Sweating behind the ears and other gems
By By Buddy Bynum / editor
July 27, 2003
Years ago, a friend of mine named David Shapiro was standing behind me one day in the lunch line. I remember him tapping me on the shoulder and saying, "Did you know you sweat behind your ears?"
No, I did not know. I knew I sweated everywhere else. In those days there was no air conditioning in the classroom. We had natural air and, man, could it get hot in the spring and fall.
I remember taking tests with my forearm held up off the paper so I wouldn't smudge the marks made with my No. 2 pencil.
I remember watching the left-handers in the class and marveling that they could write at all, but especially on hot days when their left-leaning writing meant they had to practically lay their left arm across the paper.
But my friend was right. I do sweat behind the ears. Little drops on a hot day pop out and find their way down my neck to the collar of my shirt. I try not to be annoyed. With every little trickle, I just try to wipe the sweat away and silently thank David Shapiro for bringing it to my attention.
In some ways, voters these days seem like those annoying little drops of sweat. We pop up every now and then in the heat of summer and fall, make annoying little trickles in the political process and, all too often, get wiped away by the people who would serve us in office.
Questions from newspaper reporters to politicians are like little drops of sweat, too. Especially the annoying ones like, "I [support, oppose or am undecided about] consolidating law enforcement in Lauderdale County, Meridian and Marion.
Or, I [support, oppose or am undecided about] consolidating other government services in Lauderdale County, Meridian and Marion.
Or, I [support, oppose or am undecided about] working with the city of Meridian to clean condemned property in the city limits.
Or, I [support, oppose or am undecided about] the county contributing an extra $2 million in addition to the $3 million already pledged for the Riley Education and Performing Arts Center.
Believe it or not, some candidates either do not want to answer these sorts of questions in advance of the Aug. 5 primary or are undecided about how they feel. And I thought we have election campaigns to learn which candidate best shares our views, then we vote for people we think can implement those views.
Given the reluctance of a number of candidates to tell readers of this newspaper their views on several major subjects, I guess I'm wrong. You wonder why some of them bothered to put their names on the ballot; if they're undecided, they obviously do not stand for anything.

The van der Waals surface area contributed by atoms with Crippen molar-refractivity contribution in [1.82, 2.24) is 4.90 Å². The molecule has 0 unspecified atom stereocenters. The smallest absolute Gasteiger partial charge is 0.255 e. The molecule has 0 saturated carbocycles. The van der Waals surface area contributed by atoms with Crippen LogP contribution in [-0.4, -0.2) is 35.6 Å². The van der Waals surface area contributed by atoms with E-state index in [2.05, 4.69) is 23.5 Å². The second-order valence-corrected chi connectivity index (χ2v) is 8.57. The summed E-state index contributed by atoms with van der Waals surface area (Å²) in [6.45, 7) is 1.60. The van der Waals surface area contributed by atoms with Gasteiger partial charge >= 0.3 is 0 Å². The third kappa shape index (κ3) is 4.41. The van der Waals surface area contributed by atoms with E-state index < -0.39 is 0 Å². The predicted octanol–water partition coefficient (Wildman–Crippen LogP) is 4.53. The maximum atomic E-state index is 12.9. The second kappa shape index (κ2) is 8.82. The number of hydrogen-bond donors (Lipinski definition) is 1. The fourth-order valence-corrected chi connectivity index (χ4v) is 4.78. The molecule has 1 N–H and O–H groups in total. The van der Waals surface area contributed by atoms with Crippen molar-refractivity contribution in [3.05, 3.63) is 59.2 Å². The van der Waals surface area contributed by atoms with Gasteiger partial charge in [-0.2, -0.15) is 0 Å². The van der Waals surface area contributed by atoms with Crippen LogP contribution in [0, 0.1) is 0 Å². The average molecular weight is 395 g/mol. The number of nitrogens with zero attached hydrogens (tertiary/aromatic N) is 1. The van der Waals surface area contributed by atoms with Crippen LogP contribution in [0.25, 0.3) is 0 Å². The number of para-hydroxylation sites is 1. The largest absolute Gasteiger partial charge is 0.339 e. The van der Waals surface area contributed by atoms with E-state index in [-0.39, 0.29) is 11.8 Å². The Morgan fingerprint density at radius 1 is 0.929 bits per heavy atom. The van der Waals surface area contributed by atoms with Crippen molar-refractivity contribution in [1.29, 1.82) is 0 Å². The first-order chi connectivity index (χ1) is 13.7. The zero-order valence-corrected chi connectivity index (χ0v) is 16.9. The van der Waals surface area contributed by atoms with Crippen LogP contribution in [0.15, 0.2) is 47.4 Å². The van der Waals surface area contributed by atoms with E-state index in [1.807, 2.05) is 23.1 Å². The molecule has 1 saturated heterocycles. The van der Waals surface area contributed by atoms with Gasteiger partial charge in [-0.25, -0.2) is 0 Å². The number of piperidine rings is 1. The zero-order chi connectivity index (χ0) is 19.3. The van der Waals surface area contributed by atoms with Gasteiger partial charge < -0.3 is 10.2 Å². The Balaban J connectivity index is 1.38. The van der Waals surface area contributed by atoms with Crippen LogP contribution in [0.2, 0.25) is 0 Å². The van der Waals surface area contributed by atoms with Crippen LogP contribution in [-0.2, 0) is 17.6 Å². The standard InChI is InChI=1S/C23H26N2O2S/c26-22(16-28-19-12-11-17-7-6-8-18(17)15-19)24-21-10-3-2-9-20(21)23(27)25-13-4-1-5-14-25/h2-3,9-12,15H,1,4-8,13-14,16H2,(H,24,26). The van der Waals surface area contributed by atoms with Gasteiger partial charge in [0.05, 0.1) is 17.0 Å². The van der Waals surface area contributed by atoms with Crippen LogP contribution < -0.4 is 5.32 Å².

I will say this: On Aug. 5 and on Nov. 4 I will look for candidates whose views I know, maybe even ones who, like me, sweat behind the ears.
Okay, I'll admit it, attorneys are good for some things and I credit my best attorney friend, who shall remain nameless for his own protection, with the following gems regarding health maintenance organizations:
Q. What does HMO stand for?
A. This is actually a variation of the phrase, "HEY MOE." Its roots go back to a concept pioneered by Moe of the Three Stooges, who discovered that a patient could be made to forget about the pain in his foot if he was poked hard enough in the eyes.
Q. I just joined an HMO. How difficult will it be to choose the doctor I want?
A.. Just slightly more difficult than choosing your parents. Your insurer will provide you with a book listing all the doctors in the plan. These doctors basically fall into two categories those who are no longer accepting new patients, and those who will see you but are no longer participating in the plan. But don't worry, the remaining doctor who is still in the plan and accepting new patients has an office just a
half-day's drive away and has a diploma from a Third World Country.
Q. Do all diagnostic procedures require pre-certification?
A. No. Only those you need.
Q. Can I get coverage for my preexisting conditions?
A. Certainly, as long as they don't require any treatment.
Q. What happens if I want to try alternative forms of medicine?
A. You'll need to find alternative forms of payment.
Q. My pharmacy plan only covers generic drugs, but I need the name brand. I tried the generic medication, but it gave me a stomach ache. What should I do?
A. Poke yourself in the eye.